Cathrine Grubb reports on views from this morning’s Business Insider manufacturing meeting – charting the way for Wales following last week’s referendum result.
Overall, the panel, consisting of VB Garg (Liberty Steel), Andrew Howell (BCB International), Paul Lindsey (Aerospace Wales) and Bob Clark (Clarks UK) were quite buoyant about the impact of the referendum result on Wales’ manufacturing industry.
Very few difficulties were envisaged in the short term, with the low value of the pound actually being good news for exports.Difficulties were however envisaged in obtaining new outside investment whilst matters remain uncertain.
Leaving the EU could open up increased opportunities to trade with America, India and the Commonwealth. However negotiating agreements will be challenging. Agreements reached are likely to be industry specific and Wales is likely to find itself at a greater disadvantage in negotiations in more developed or saturated global markets. Innovation and originality would significantly assist in ensuring success. Costs would need to be kept down to remain competitive, with energy and logistics costs generally being considered some of the highest in Europe at present.
A major difficulty in negotiating new trade agreements is that Wales – and indeed Britain in general – lacks the negotiating expertise to put these agreements in place having not needed to do so during its time as part of the EU. Finding people with the requisite skills to carry out these negotiations and promote Wales will therefore be critical.
Whether Wales has the appropriate workforce is also questionable. Despite wanting to recruit locally, 70% of Clarks UK employees are currently eastern European. ‘They have a different mentality to work and will stay to get the job done’ comments Bob Clark. ‘We need to re-build the work ethic in this country.’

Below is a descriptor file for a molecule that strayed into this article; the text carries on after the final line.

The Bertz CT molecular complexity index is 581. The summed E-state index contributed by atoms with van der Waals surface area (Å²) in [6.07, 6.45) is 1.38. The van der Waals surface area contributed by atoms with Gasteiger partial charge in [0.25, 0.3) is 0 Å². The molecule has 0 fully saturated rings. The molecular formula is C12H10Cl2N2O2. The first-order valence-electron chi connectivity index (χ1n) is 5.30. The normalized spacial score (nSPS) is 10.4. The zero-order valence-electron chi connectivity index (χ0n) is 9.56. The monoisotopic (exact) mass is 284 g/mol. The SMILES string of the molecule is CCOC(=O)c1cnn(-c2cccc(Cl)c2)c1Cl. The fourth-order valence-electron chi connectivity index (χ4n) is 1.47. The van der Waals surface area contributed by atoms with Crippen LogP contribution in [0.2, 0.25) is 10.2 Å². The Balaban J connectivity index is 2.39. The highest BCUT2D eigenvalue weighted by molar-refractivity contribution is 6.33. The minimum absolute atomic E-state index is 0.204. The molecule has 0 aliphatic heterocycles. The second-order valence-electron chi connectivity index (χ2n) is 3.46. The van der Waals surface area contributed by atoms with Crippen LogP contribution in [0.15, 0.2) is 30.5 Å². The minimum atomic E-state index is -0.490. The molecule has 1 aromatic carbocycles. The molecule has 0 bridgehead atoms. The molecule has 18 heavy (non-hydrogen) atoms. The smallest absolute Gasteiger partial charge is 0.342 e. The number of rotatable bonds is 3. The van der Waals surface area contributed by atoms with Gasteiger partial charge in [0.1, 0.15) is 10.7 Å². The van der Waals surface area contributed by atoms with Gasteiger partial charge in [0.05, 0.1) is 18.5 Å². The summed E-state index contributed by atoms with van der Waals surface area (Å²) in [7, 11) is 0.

VB Garg further noted the need to attract skilled labour to Wales to replace the currently aging workforce. The need to promote Wales as a place with opportunities and further investment into increasing apprenticeships was measures endorsed by the entire panel. Workers from abroad may be needed to deal with the deficit of skilled labour in the short term. There was general uncertainty as to whether the proposed Australian points based system would be an appropriate alternative in the absence of free movement of EU persons.
Wales also currently lacks the building and infrastructure to enable it to compete at a top level. Improving the building situation by way of speculative public development of business units is unattractive and companies are less likely to invest in building their own premises where there is uncertainty around.
Politicians need to ensure that money not going to the EU is invested to improve the road and rail links north to south and the roads around Newport. The future of the heavily EU subsidised Cardiff to Angelsey air link would also need to be considered.
The recurring message is that Wales needs champions. It needs champions in Westminster and the National Assembly to ensure that the there will continue to be further appropriate investment into Wales following the withdrawal of the £1.8 billion in EU funding proposed to be invested between 2014 and 2020. It will need champions to negotiate trade deals and champions to promote the capabilities and opportunities offered within its boarders both to attract further business and skilled workers.